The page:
Graduate School

Impact of 10-Year Bachelor's on Grad School Chances

Question: Hello, I finished my undergraduate degree in 2014 and I want to apply to graduate school. My question is: it took me more than 10 years to earn my undergraduate degree due to family responsibilities, and I was unable to attend full-time. Will this hurt my chances to get into graduate school because I didn't graduate in the traditional four years? Thanks so much for any feedback!

Your protracted trek through undergraduate school might actually be a plus in the grad-school application process if you can show yourself to be focused and determined (and a great multi-tasker) while keeping many balls in the air at once. College officials often believe that “older" adults can contribute a lot to their campus.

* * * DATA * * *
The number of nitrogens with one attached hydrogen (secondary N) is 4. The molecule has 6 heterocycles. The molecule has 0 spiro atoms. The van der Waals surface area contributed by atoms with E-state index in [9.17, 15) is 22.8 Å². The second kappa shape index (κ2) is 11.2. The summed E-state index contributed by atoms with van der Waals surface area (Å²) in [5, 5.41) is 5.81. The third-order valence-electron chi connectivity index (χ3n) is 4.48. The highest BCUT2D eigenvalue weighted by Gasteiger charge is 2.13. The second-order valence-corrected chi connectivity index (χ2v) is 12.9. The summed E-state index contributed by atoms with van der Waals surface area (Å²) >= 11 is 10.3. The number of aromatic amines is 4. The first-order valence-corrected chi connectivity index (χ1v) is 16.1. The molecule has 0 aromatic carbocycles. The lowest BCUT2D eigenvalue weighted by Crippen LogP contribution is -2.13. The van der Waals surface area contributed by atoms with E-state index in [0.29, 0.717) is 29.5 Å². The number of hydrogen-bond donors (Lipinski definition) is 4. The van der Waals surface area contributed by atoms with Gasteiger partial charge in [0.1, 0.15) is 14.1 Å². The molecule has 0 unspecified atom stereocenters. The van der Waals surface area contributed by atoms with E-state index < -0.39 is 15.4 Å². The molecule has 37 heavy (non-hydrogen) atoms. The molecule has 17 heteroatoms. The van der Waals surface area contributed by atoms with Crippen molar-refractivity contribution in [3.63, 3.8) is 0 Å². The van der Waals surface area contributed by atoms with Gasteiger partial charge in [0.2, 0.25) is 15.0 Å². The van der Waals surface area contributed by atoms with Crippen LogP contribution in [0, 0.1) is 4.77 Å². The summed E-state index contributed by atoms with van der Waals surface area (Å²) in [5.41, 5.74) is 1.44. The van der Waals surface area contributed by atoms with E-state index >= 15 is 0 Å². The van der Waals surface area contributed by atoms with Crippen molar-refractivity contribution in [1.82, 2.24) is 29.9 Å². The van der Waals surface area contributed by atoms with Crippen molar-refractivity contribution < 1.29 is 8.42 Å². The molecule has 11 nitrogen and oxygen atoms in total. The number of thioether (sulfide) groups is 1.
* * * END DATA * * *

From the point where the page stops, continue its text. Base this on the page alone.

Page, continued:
BUT ... when you apply to grad school, you will need to make it clear to admission committees that you now have the freedom and flexibility to focus on your studies. However, you may actually have the option of taking a slow route here as well. I don't know what sort of graduate school you hope to attend. While some require that all students enroll full-time (and thus expect their students to be undistracted by family, jobs or other outside responsibilities), a growing number of graduate programs are designed specifically “for the working adult," often offering classes at night, on weekends, and online that are available to both full-time and part-time students.

Another (tiny) wrinkle to look out for: Some institutions will not accept credits that are more than 10 years old. So if your grad program has a prerequisite (say, calculus) which you took more than a decade ago, it's possible that you might have to re-take it. That's a long shot but I just want to sound the alarm, in case this is something you need to ask about.

Bottom line: Your path to your bachelor's shouldn't hurt you as you take your next steps. Just be sure that your determination to make school a priority comes through on your application ... and good luck.